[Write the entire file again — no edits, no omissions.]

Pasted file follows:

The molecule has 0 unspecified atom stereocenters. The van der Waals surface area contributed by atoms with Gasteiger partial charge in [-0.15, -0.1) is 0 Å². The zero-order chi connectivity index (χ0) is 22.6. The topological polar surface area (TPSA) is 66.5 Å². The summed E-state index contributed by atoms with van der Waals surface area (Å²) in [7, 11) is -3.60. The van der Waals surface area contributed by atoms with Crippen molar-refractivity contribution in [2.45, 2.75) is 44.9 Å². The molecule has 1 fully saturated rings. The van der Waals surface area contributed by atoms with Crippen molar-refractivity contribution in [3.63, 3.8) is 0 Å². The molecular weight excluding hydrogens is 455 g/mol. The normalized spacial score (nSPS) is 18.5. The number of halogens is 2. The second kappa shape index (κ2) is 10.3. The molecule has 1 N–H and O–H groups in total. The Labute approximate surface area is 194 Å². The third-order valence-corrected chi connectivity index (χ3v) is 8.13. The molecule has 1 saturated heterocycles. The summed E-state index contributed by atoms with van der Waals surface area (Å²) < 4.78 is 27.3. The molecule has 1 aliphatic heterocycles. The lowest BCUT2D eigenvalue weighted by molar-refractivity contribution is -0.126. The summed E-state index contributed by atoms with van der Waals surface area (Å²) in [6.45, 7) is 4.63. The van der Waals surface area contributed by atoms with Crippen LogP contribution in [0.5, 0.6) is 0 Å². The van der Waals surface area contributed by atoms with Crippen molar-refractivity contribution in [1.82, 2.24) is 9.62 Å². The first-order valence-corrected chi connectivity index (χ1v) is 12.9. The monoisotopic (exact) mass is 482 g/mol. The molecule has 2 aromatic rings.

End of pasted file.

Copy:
The molecule has 0 unspecified atom stereocenters. The van der Waals surface area contributed by atoms with Gasteiger partial charge in [-0.15, -0.1) is 0 Å². The zero-order chi connectivity index (χ0) is 22.6. The topological polar surface area (TPSA) is 66.5 Å². The summed E-state index contributed by atoms with van der Waals surface area (Å²) in [7, 11) is -3.60. The van der Waals surface area contributed by atoms with Crippen molar-refractivity contribution in [2.45, 2.75) is 44.9 Å². The molecule has 1 fully saturated rings. The van der Waals surface area contributed by atoms with Crippen molar-refractivity contribution in [3.63, 3.8) is 0 Å². The molecular weight excluding hydrogens is 455 g/mol. The normalized spacial score (nSPS) is 18.5. The number of halogens is 2. The second kappa shape index (κ2) is 10.3. The molecule has 1 N–H and O–H groups in total. The Labute approximate surface area is 194 Å². The third-order valence-corrected chi connectivity index (χ3v) is 8.13. The molecule has 1 saturated heterocycles. The summed E-state index contributed by atoms with van der Waals surface area (Å²) < 4.78 is 27.3. The molecule has 1 aliphatic heterocycles. The lowest BCUT2D eigenvalue weighted by molar-refractivity contribution is -0.126. The summed E-state index contributed by atoms with van der Waals surface area (Å²) in [6.45, 7) is 4.63. The van der Waals surface area contributed by atoms with Crippen LogP contribution in [0.5, 0.6) is 0 Å². The van der Waals surface area contributed by atoms with Crippen molar-refractivity contribution in [1.82, 2.24) is 9.62 Å². The first-order valence-corrected chi connectivity index (χ1v) is 12.9. The monoisotopic (exact) mass is 482 g/mol. The molecule has 2 aromatic rings.